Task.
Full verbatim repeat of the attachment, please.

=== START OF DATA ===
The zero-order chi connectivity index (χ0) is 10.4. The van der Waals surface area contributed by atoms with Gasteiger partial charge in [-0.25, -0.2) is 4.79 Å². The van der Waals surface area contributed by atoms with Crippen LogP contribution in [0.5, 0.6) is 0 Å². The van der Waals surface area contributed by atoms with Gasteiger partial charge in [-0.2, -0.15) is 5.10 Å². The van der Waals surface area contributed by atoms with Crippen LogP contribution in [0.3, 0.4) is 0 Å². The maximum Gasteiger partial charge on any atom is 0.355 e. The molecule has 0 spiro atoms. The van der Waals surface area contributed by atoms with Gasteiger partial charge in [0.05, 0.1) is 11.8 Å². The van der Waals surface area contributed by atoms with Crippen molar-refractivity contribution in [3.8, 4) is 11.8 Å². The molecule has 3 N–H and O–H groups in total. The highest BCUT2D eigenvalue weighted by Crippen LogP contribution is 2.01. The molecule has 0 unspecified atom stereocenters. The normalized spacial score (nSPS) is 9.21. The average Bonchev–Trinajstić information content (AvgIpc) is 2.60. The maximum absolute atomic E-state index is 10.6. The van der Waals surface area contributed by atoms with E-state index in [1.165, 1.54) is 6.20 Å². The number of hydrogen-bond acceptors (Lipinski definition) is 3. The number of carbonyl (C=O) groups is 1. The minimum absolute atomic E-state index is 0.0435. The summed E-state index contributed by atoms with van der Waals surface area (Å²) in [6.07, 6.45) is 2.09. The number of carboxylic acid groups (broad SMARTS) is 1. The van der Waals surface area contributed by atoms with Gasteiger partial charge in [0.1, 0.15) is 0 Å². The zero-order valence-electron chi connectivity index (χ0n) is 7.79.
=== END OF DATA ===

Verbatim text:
The zero-order chi connectivity index (χ0) is 10.4. The van der Waals surface area contributed by atoms with Gasteiger partial charge in [-0.25, -0.2) is 4.79 Å². The van der Waals surface area contributed by atoms with Crippen LogP contribution in [0.5, 0.6) is 0 Å². The van der Waals surface area contributed by atoms with Gasteiger partial charge in [-0.2, -0.15) is 5.10 Å². The van der Waals surface area contributed by atoms with Crippen LogP contribution in [0.3, 0.4) is 0 Å². The maximum Gasteiger partial charge on any atom is 0.355 e. The molecule has 0 spiro atoms. The van der Waals surface area contributed by atoms with Gasteiger partial charge in [0.05, 0.1) is 11.8 Å². The van der Waals surface area contributed by atoms with Crippen molar-refractivity contribution in [3.8, 4) is 11.8 Å². The molecule has 3 N–H and O–H groups in total. The highest BCUT2D eigenvalue weighted by Crippen LogP contribution is 2.01. The molecule has 0 unspecified atom stereocenters. The normalized spacial score (nSPS) is 9.21. The average Bonchev–Trinajstić information content (AvgIpc) is 2.60. The maximum absolute atomic E-state index is 10.6. The van der Waals surface area contributed by atoms with E-state index in [1.165, 1.54) is 6.20 Å². The number of hydrogen-bond acceptors (Lipinski definition) is 3. The number of carbonyl (C=O) groups is 1. The minimum absolute atomic E-state index is 0.0435. The summed E-state index contributed by atoms with van der Waals surface area (Å²) in [6.07, 6.45) is 2.09. The number of carboxylic acid groups (broad SMARTS) is 1. The van der Waals surface area contributed by atoms with Gasteiger partial charge in [0.1, 0.15) is 0 Å². The zero-order valence-electron chi connectivity index (χ0n) is 7.79.